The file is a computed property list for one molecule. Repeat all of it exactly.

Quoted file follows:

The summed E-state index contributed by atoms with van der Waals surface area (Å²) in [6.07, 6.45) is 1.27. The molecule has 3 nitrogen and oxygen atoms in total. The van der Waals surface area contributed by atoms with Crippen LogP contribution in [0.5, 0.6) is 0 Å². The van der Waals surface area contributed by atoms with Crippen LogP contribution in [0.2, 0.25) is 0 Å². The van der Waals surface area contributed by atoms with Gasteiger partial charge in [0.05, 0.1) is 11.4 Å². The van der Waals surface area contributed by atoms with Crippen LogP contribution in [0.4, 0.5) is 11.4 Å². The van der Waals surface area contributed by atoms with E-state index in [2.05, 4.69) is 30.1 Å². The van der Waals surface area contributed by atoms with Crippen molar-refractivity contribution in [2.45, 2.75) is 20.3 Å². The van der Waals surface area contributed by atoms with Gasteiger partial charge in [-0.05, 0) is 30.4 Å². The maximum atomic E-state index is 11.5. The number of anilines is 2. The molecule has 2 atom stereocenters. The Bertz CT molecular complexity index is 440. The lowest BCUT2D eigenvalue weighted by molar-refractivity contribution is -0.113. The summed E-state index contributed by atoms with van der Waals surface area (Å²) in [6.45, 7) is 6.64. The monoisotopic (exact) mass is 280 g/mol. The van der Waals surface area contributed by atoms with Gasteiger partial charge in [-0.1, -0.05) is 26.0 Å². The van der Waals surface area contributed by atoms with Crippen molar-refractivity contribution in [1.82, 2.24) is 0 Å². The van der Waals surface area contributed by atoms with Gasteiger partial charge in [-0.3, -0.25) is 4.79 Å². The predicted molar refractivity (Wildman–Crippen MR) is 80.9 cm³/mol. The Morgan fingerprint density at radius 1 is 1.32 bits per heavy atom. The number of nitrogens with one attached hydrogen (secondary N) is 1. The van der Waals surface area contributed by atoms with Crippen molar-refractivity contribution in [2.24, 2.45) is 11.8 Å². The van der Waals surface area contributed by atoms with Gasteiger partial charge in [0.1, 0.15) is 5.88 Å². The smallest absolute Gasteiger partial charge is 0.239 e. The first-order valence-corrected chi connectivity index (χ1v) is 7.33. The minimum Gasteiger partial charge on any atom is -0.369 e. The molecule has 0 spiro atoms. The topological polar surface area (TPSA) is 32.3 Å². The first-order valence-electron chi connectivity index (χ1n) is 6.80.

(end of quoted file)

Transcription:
The summed E-state index contributed by atoms with van der Waals surface area (Å²) in [6.07, 6.45) is 1.27. The molecule has 3 nitrogen and oxygen atoms in total. The van der Waals surface area contributed by atoms with Crippen LogP contribution in [0.5, 0.6) is 0 Å². The van der Waals surface area contributed by atoms with Crippen LogP contribution in [0.2, 0.25) is 0 Å². The van der Waals surface area contributed by atoms with Gasteiger partial charge in [0.05, 0.1) is 11.4 Å². The van der Waals surface area contributed by atoms with Crippen LogP contribution in [0.4, 0.5) is 11.4 Å². The van der Waals surface area contributed by atoms with E-state index in [2.05, 4.69) is 30.1 Å². The van der Waals surface area contributed by atoms with Crippen molar-refractivity contribution in [2.45, 2.75) is 20.3 Å². The van der Waals surface area contributed by atoms with Gasteiger partial charge in [-0.05, 0) is 30.4 Å². The maximum atomic E-state index is 11.5. The number of anilines is 2. The molecule has 2 atom stereocenters. The Bertz CT molecular complexity index is 440. The lowest BCUT2D eigenvalue weighted by molar-refractivity contribution is -0.113. The summed E-state index contributed by atoms with van der Waals surface area (Å²) in [6.45, 7) is 6.64. The monoisotopic (exact) mass is 280 g/mol. The van der Waals surface area contributed by atoms with Gasteiger partial charge in [-0.1, -0.05) is 26.0 Å². The van der Waals surface area contributed by atoms with Crippen molar-refractivity contribution in [1.82, 2.24) is 0 Å². The van der Waals surface area contributed by atoms with Gasteiger partial charge in [-0.3, -0.25) is 4.79 Å². The predicted molar refractivity (Wildman–Crippen MR) is 80.9 cm³/mol. The Morgan fingerprint density at radius 1 is 1.32 bits per heavy atom. The number of nitrogens with one attached hydrogen (secondary N) is 1. The van der Waals surface area contributed by atoms with Crippen molar-refractivity contribution in [2.24, 2.45) is 11.8 Å². The van der Waals surface area contributed by atoms with Gasteiger partial charge in [0.1, 0.15) is 5.88 Å². The smallest absolute Gasteiger partial charge is 0.239 e. The first-order valence-corrected chi connectivity index (χ1v) is 7.33. The minimum Gasteiger partial charge on any atom is -0.369 e. The molecule has 0 spiro atoms. The topological polar surface area (TPSA) is 32.3 Å². The first-order valence-electron chi connectivity index (χ1n) is 6.80.